You’ll need access to financial statements for this project, including the income statement and master budget (if there is one) that holds any historical data (if available). From there, you can create your static budget and monitor it.

1. Define the Budget Period and Process

Your first step is to confirm what executive leadership decides will be the length of time the budget will be in effect. The traditional pace has been annual, but for companies that want to ensure they can make actionable decisions around budgets, one month or one quarter are common. If the budgeting period is too short, the process becomes more time-consuming. Too long, you amplify some of the disadvantages of working with a static budget.

The budgeting process itself also needs to be decided — as in, whether it will be a top-down vs. bottom-up budgeting approach. Top-down requires executive leaders to dictate how much each department receives, then let department leaders allocate the budget. Bottom-up is the opposite, where department leaders will specify how much they would like per line item, with executive leadership having final approval.

2. Identify Revenue Sources and Amounts

Begin by identifying your revenue sources — subscription fees, ad revenue, etc. — and estimate the revenue you expect to generate over the defined time period. This step may also benefit from creating a sales forecast, where you estimate the number of customers you expect to have over the period, the average revenue per customer, and your expected churn.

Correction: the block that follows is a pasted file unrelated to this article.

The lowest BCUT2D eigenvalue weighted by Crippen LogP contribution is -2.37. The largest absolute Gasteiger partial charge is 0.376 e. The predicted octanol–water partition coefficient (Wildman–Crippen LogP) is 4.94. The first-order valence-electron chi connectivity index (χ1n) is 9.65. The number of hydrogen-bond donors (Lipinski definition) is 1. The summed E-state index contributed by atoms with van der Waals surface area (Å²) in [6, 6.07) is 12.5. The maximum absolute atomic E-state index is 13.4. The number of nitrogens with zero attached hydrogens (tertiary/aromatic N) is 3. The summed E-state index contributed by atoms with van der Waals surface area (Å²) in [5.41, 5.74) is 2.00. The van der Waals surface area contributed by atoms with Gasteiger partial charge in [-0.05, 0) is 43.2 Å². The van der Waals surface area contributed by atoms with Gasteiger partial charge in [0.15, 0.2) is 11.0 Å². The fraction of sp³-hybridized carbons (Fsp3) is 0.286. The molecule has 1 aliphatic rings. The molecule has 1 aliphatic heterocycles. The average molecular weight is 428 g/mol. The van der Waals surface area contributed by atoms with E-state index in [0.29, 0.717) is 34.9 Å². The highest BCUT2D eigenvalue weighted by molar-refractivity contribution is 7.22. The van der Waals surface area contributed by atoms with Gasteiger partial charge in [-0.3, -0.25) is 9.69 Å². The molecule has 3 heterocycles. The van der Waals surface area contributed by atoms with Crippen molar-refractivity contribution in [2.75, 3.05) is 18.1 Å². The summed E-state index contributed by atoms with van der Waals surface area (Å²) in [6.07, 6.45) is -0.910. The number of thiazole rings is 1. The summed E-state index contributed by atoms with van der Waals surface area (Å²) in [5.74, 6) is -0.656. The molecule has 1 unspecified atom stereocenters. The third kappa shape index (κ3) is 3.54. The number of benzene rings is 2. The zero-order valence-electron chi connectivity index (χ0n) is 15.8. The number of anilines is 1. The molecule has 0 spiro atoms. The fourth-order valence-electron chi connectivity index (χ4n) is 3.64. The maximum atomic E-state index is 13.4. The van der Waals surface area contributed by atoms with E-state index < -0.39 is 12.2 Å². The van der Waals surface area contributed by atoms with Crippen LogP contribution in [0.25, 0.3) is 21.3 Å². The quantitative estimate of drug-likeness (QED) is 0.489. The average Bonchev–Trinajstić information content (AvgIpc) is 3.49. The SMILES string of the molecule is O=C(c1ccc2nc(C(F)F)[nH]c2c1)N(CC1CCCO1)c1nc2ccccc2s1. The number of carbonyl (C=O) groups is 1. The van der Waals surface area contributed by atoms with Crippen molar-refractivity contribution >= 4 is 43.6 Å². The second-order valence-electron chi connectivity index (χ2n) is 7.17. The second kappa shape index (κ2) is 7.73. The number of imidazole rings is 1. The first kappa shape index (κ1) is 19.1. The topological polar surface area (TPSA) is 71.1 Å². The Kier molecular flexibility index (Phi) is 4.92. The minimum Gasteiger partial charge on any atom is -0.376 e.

3. Estimate Cost of Revenue and Operating Expenses

Your cost of revenue represents your production costs (based on predictable sales). You’ll want to break down your cost of revenue estimates by revenue stream, and you’ll want to differentiate between variable and fixed costs for each.

The net operating costs are the other half of the cost puzzle. Here, you include overhead costs such as salaries, rent, ad spend, and other costs. Again you want to break these down into subcategories so that you have a full view of where money is going.

4. Estimate Net Income

Now that you have your estimated revenues and costs, you can calculate your net income based on those estimates. This is to help your team understand how much profit you expect — or how much of your cash reserves you expect to burn during the period.

5. Calculate the Budget

This is where you do your forecasting. Of course, you’ll be subtracting your costs from your expected revenue so that you can estimate future net income. That will help you estimate future cash reserves and effects on resiliency metrics, such as your cash runway.

6. Review and Adjust the Budget